Original Research

Knowledge and practices of sickle cell disease among healthcare providers in Kinshasa, Democratic Republic of the Congo

Ange-Christian M. Ngonde, Jean-Pierre L. Fina, Edu Burgueno, Phillippe N. Lukanu
African Journal of Primary Health Care & Family Medicine | Vol 16, No 1 | a3631 | DOI: https://doi.org/10.4102/phcfm.v16i1.3631 | © 2024 Ange-Christian M. Ngonde, Jean-Pierre L. Fina, Edu Burgueno, Phillippe N. Lukanu | This work is licensed under CC Attribution 4.0
Submitted: 24 April 2022 | Published: 15 February 2024

About the author(s)

Ange-Christian M. Ngonde, Selembao General Referral Hospital, Kinshasa, The Democratic Republic of the Congo; and Department of Family Medicine and Primary Health Care, School of Medicine, Protestant University of Congo, Kinshasa, Congo, the Democratic Republic of the
Jean-Pierre L. Fina, Department of Family Medicine and Primary Health Care, School of Medicine, Protestant University of Congo, Kinshasa, Congo, the Democratic Republic of the
Edu Burgueno, Faculty of Medicine, University of Mwene-Ditu, Kasai, The Democratic Republic of the Congo; and Versale Medical Centre, Kinshasa, Congo, the Democratic Republic of the
Phillippe N. Lukanu, Faculty of Medicine, University of Mwene-Ditu, Kasai, Congo, the Democratic Republic of the

Abstract

Background: In Kinshasa, Democratic Republic of Congo, there is a low evocation of the diagnosis of sickle cell disease (SCD) by first-level healthcare providers (HCPs), most likely because of poor knowledge of the disease.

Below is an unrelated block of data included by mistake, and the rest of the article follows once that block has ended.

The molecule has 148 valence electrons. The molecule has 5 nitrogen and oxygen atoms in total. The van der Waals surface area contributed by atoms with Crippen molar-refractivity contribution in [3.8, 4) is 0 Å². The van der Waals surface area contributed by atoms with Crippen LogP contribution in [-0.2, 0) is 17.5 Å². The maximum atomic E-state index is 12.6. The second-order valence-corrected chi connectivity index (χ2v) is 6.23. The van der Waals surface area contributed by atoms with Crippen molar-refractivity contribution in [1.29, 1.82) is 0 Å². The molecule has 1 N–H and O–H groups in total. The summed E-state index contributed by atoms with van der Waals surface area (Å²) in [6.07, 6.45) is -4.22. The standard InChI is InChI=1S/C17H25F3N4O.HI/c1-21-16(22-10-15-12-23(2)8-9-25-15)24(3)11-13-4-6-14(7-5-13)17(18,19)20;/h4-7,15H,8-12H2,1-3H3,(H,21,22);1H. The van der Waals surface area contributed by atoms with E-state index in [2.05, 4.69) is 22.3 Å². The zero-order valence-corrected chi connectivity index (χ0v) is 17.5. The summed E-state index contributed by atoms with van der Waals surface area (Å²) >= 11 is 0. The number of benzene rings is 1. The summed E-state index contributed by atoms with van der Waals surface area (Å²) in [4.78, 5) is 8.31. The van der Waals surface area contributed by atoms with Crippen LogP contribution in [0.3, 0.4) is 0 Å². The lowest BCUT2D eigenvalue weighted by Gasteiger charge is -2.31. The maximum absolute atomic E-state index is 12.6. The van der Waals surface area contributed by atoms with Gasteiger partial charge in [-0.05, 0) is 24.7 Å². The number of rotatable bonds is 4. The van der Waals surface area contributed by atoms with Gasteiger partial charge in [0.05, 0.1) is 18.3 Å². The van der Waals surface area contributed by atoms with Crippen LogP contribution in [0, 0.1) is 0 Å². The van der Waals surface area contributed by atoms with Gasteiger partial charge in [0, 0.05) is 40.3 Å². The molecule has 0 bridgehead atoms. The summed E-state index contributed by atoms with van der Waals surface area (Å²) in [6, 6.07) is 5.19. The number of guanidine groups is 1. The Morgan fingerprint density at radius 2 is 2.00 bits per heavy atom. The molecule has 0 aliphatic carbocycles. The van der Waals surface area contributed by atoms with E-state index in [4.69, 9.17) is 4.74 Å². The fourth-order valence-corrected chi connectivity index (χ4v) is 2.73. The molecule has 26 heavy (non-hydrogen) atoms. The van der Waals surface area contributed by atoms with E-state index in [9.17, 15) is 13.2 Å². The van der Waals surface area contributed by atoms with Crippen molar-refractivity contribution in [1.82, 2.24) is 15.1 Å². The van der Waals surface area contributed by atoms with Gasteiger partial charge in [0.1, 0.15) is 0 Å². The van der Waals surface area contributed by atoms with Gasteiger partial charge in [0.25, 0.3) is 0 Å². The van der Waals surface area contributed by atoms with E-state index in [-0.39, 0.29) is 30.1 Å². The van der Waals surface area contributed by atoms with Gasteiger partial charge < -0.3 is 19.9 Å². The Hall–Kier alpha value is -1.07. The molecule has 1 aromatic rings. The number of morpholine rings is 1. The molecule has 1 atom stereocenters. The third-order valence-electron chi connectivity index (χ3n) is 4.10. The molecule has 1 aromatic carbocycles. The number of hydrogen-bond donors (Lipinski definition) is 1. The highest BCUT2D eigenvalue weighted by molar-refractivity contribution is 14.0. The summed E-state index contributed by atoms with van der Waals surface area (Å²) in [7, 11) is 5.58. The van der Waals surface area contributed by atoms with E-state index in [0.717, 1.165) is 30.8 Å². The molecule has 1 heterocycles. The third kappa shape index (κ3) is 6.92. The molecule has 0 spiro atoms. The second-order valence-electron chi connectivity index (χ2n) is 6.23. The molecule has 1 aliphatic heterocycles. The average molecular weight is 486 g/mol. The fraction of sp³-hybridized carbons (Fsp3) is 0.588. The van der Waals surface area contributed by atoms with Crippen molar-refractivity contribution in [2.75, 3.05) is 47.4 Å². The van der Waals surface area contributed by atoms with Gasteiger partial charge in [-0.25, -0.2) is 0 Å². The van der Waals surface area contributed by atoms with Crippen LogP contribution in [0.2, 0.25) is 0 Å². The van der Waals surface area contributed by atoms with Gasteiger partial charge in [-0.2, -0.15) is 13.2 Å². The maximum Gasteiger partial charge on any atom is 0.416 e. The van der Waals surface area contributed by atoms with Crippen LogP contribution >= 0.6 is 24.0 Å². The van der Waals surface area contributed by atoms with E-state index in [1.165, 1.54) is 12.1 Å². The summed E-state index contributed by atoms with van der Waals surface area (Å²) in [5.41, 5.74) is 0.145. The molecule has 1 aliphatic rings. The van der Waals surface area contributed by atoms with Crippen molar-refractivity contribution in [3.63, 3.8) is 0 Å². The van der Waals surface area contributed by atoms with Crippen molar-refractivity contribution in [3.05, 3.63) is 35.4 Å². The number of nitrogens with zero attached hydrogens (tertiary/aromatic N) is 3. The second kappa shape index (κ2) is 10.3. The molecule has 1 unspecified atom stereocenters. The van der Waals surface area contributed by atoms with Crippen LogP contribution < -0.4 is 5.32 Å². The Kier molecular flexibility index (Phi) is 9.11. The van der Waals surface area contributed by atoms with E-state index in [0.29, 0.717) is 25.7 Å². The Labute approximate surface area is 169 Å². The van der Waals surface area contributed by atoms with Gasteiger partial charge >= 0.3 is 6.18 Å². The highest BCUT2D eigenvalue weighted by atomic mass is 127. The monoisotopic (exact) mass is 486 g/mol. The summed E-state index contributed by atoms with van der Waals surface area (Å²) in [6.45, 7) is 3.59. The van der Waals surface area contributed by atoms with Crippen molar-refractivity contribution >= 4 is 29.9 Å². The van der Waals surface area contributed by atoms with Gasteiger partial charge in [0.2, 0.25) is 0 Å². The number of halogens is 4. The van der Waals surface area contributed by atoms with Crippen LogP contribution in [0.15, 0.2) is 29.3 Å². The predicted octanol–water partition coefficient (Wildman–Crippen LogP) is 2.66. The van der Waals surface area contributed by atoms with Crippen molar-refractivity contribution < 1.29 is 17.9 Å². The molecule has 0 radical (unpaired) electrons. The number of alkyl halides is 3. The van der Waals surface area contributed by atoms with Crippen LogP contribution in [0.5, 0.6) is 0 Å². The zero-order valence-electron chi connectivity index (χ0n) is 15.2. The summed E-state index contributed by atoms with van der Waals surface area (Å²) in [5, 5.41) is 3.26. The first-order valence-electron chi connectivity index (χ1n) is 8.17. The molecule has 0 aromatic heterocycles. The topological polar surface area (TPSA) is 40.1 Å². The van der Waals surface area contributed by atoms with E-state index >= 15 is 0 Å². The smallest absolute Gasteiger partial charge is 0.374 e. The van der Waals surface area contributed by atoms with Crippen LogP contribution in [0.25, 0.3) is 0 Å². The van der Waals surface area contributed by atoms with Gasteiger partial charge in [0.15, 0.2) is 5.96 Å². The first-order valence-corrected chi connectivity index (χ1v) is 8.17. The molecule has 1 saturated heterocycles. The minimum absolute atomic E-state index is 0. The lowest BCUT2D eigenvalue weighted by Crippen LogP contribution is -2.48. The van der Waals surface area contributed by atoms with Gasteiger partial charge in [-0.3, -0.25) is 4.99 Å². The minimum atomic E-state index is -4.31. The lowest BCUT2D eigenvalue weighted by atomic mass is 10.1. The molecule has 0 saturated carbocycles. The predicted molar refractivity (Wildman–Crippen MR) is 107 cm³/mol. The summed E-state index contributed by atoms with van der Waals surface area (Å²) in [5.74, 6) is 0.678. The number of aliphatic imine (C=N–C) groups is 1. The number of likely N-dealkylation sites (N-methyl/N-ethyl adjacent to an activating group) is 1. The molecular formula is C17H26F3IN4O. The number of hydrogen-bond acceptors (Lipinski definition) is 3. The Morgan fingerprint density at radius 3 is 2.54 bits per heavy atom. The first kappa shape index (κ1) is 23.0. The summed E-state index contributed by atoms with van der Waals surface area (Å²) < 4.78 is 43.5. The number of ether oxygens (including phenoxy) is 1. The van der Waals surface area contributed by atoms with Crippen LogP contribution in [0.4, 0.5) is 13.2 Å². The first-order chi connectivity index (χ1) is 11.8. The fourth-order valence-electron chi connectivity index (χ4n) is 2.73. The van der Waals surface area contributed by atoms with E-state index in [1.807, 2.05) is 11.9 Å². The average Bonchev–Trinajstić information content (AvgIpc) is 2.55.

Aim: To assess the levels of knowledge and practices of SCD and to identify determinants of the practices among primary HCPs.

Setting: Healthcare facilities in Selembao health zone in Kinshasa, Democratic Republic of the Congo.

Methods: A cross-sectional study of HCPs randomly selected through a two-stage sampling design. Data were collected using a pre-tested interviewer-administered questionnaire. Univariate and bivariate analysis were done to describe the levels of knowledge and practices of SCD. Factors associated with better practices on SCD were determined using multiple linear regression. The threshold for statistical significance was p ˂ 0.05.

Results: A total of 318 HCPs, which included 80 physicians and 238 nurses, participated in the study. The participants showed different scores on the components of the knowledge. All the participants showed poor practices on SCD. Multiple linear regression retained overall knowledge of SCD as a significant predictor of better practice for physicians. Knowledge of SCD and duration of work experience were significant predictors of better practices among nurses.

Conclusion: The practices of healthcare providers on SCD were far from optimal. These practices were significantly associated with knowledge and experience of healthcare providers.

Contribution: This study highlighted the need for continuing professional education to enhance the management of SCD in the setting.


Keywords

sickle cell disease; healthcare providers; knowledge; practices; primary health care

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